View of Montgomery's headquarters in the château de Creullet from a window in the BBC studio, Creully, France.

At first it was in a tent but war correspondent Frank Gillard described the move into "a room centuries old with a vaulted roof, narrow slit windows and a worn stone floor. At one end of the bench are amplifiers. At the other end are the gramophone turntables; in the middle is our microphone, lashed with string to a makeshift stand. Behind the microphone is a radio receiver tuned in to London." Gillard used Midget recorders when out in the field to record his reports. The Midget had been developed by BBC engineers and weighed 35 pounds. It used aluminium discs coated with shellac and correspondents were able to record just under two minutes on each side, but had no playback facility.

Château, contemporary equipment in the BBC studio room, Creully, France.
The technology, then state of the art, filled us with admiration for the BBC war correspondents, especially when compared to the equipment available to correspondents such as Kate Adie who report in the same tradition from war hotspots today. But in the museum we found similar tachnology still being used, with short-wave radio hams busily transmitting around the globe. We did not realise that such technology survived in the digital age, but the enthusiasts underlined its importance - what if the internet were sabotaged or otherwise unavailable? Then the radio hams would come into their own. And so it has proved since our return home when a young girl suffered a serious epileptic fit on Exmoor, out of the range of mobile phone contact, and was rescued through the teamwork of Westcountry radio hams.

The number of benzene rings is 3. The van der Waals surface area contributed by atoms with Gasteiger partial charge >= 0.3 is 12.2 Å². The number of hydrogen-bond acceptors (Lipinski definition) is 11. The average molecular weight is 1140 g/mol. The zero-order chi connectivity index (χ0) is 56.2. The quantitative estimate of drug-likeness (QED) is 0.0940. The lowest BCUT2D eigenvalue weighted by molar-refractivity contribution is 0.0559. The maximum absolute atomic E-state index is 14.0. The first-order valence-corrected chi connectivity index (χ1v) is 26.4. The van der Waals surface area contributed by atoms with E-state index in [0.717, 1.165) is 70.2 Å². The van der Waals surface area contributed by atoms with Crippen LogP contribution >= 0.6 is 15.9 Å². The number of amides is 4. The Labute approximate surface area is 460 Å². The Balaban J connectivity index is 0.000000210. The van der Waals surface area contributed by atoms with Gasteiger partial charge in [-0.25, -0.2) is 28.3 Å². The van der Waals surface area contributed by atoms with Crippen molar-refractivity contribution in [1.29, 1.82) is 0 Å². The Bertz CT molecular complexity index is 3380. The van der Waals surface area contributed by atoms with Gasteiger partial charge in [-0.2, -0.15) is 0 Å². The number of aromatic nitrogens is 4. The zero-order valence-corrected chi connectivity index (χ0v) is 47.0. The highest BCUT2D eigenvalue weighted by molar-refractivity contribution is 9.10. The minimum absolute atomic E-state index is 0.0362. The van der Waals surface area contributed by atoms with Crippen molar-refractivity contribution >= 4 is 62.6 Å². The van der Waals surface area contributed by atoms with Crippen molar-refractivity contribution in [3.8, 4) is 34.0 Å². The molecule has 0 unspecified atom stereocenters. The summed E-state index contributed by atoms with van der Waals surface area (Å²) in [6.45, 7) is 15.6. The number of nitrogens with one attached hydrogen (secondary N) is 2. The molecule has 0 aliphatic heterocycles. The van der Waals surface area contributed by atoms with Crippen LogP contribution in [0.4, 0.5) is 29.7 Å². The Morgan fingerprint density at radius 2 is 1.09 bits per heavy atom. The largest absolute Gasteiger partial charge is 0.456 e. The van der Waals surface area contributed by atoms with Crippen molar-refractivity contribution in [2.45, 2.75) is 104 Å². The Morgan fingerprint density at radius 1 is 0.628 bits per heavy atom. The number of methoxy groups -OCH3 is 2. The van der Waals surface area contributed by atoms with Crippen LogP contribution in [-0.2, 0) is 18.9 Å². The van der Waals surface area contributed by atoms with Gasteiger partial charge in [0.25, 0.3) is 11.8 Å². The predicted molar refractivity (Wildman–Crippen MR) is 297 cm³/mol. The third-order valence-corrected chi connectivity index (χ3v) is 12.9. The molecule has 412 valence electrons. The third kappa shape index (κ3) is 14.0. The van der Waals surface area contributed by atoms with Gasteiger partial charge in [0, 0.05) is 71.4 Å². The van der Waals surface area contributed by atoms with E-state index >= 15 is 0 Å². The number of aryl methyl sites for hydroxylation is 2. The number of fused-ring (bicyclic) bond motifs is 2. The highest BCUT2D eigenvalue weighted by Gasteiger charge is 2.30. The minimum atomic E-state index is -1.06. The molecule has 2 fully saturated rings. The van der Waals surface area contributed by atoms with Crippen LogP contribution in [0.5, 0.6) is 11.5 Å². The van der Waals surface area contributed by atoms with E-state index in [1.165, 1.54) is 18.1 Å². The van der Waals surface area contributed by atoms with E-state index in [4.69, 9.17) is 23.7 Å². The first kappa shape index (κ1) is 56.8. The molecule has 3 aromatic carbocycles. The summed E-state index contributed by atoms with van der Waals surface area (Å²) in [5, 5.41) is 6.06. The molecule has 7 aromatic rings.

Radio museum in the château, Creully, France.

Our next stop was the village of Brécy for a contrasting medieval site, the Prieuré Saint Gabriel, which was founded in 1058 by the lord of Creully on behalf of the Fécamp Benedictine Abbey. The only part of the 12th century Romanesque church remaining is the choir as the nave was destroyed in 1750.

Priory church, Prieuré Saint Gabriel, Brécy, France.

This peaceful site was reached by British troops at five o'clock in the afternoon of D-Day, 6 June 1944. Their arrival is commemorated by a plaque above the archway they passed through.

Prieuré Saint Gabriel, Brécy.France.

The priory buildings are set among beautiful grounds and the whole complex has the feel of a place like Dartington or Bicton in Devon. The parallel with these places is heightened by the fact that since 1929 it has housed a horticultural college. Along the wall of the range of buildings besid the entrance gate was a series of photographs giving an account of activities over the past years.

Gardens, Prieuré Saint Gabriel, Brecy, France.

Caen, 5 June 2017

On the day before we left for home we had our lunch appointment at Bénédicte's lovely old house in Bayeux. Besides Marie-Francoise and Gaston, Bénédicte's son Thibaut was there, helping to keep the secluded little walled garden in order. Conversation was lively, catching up on news, lamenting the folly of Brexit in the first town to be liberated by British troops and also discussing the new library in Caen. After our meal we strolled round the historic old town, which was spared the damage that was inflicted on Caen and so many other towns in Normandy in 1944, and looked nostalgically through the gates of the Hôtel de Castilly where we had stayed in an attic apartment for several weeks back in 2008.

Friends reunited, Bayeux, France.

Place Charles de Gaulle, Bayeux, France.

Hôtel de Castilly, Bayeux, France.

Exeter, 7 June 2017
We left Ouistreham in the early morning of D-Day, as towns along the coast were preparing for the commemorations of the Normandy landings 73 years ago. It was the end of a two month journey where we had explored few new areas but had discovered much that was new in some of our favourite haunts. All in all it had been an enjoyable journey, although the driving had often been tiring. Eye problems have meant that much of this account has been written up after our return, this last blog just before we are due to go off on our next round of travels. Thank you for sticking with us, it's like having a band of fellow travellers with us in Modestine.